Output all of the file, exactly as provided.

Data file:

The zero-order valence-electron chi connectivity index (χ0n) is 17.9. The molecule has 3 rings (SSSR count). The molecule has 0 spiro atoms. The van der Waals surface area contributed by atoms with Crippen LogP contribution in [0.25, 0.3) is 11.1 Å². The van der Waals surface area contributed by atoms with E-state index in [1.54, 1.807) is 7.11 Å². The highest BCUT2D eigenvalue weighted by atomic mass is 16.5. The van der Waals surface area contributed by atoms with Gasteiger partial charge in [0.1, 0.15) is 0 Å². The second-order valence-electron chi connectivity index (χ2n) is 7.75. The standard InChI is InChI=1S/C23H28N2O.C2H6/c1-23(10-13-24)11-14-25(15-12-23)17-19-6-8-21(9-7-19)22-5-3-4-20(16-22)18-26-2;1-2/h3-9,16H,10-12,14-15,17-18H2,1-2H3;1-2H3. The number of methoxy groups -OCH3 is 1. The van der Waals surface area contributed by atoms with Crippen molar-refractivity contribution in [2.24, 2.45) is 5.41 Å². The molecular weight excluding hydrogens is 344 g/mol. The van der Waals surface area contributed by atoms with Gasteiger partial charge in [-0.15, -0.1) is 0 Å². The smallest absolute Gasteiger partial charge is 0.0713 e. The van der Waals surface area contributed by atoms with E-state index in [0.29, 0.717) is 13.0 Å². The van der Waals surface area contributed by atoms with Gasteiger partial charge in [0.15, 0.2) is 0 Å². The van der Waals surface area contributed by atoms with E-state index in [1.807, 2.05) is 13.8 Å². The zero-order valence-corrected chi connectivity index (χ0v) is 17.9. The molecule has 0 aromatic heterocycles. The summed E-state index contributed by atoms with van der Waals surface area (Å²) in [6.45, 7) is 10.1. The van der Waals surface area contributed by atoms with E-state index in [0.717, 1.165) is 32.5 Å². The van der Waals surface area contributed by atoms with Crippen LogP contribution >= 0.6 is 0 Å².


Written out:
The zero-order valence-electron chi connectivity index (χ0n) is 17.9. The molecule has 3 rings (SSSR count). The molecule has 0 spiro atoms. The van der Waals surface area contributed by atoms with Crippen LogP contribution in [0.25, 0.3) is 11.1 Å². The van der Waals surface area contributed by atoms with E-state index in [1.54, 1.807) is 7.11 Å². The highest BCUT2D eigenvalue weighted by atomic mass is 16.5. The van der Waals surface area contributed by atoms with Gasteiger partial charge in [0.1, 0.15) is 0 Å². The second-order valence-electron chi connectivity index (χ2n) is 7.75. The standard InChI is InChI=1S/C23H28N2O.C2H6/c1-23(10-13-24)11-14-25(15-12-23)17-19-6-8-21(9-7-19)22-5-3-4-20(16-22)18-26-2;1-2/h3-9,16H,10-12,14-15,17-18H2,1-2H3;1-2H3. The number of methoxy groups -OCH3 is 1. The van der Waals surface area contributed by atoms with Crippen molar-refractivity contribution in [2.24, 2.45) is 5.41 Å². The molecular weight excluding hydrogens is 344 g/mol. The van der Waals surface area contributed by atoms with Gasteiger partial charge in [-0.15, -0.1) is 0 Å². The smallest absolute Gasteiger partial charge is 0.0713 e. The van der Waals surface area contributed by atoms with E-state index in [0.29, 0.717) is 13.0 Å². The van der Waals surface area contributed by atoms with Gasteiger partial charge in [0.15, 0.2) is 0 Å². The van der Waals surface area contributed by atoms with E-state index in [1.807, 2.05) is 13.8 Å². The zero-order valence-corrected chi connectivity index (χ0v) is 17.9. The molecule has 0 aromatic heterocycles. The summed E-state index contributed by atoms with van der Waals surface area (Å²) in [6.45, 7) is 10.1. The van der Waals surface area contributed by atoms with E-state index in [0.717, 1.165) is 32.5 Å². The van der Waals surface area contributed by atoms with Crippen LogP contribution >= 0.6 is 0 Å².